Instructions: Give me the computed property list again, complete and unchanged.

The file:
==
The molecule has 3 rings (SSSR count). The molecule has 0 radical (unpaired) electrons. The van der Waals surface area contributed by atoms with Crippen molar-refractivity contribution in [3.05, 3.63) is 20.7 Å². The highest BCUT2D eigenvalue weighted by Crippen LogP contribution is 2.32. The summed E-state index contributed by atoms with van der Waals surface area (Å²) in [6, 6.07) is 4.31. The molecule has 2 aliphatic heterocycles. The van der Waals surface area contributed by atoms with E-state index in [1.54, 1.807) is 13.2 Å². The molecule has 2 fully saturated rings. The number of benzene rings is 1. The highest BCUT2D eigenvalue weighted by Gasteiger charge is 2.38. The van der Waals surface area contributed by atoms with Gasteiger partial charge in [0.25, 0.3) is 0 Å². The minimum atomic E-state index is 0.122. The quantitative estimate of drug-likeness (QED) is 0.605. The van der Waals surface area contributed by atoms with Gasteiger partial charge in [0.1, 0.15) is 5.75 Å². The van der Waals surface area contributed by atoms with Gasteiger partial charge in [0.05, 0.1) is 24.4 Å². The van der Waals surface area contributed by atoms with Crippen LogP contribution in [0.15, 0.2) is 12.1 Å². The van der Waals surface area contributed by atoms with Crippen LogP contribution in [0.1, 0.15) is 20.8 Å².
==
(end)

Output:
The molecule has 3 rings (SSSR count). The molecule has 0 radical (unpaired) electrons. The van der Waals surface area contributed by atoms with Crippen molar-refractivity contribution in [3.05, 3.63) is 20.7 Å². The highest BCUT2D eigenvalue weighted by Crippen LogP contribution is 2.32. The summed E-state index contributed by atoms with van der Waals surface area (Å²) in [6, 6.07) is 4.31. The molecule has 2 aliphatic heterocycles. The van der Waals surface area contributed by atoms with E-state index in [1.54, 1.807) is 13.2 Å². The molecule has 2 fully saturated rings. The number of benzene rings is 1. The highest BCUT2D eigenvalue weighted by Gasteiger charge is 2.38. The van der Waals surface area contributed by atoms with Gasteiger partial charge in [0.25, 0.3) is 0 Å². The minimum atomic E-state index is 0.122. The quantitative estimate of drug-likeness (QED) is 0.605. The van der Waals surface area contributed by atoms with Gasteiger partial charge in [0.1, 0.15) is 5.75 Å². The van der Waals surface area contributed by atoms with Gasteiger partial charge in [0.05, 0.1) is 24.4 Å². The van der Waals surface area contributed by atoms with Crippen LogP contribution in [0.15, 0.2) is 12.1 Å². The van der Waals surface area contributed by atoms with Crippen LogP contribution in [0.1, 0.15) is 20.8 Å².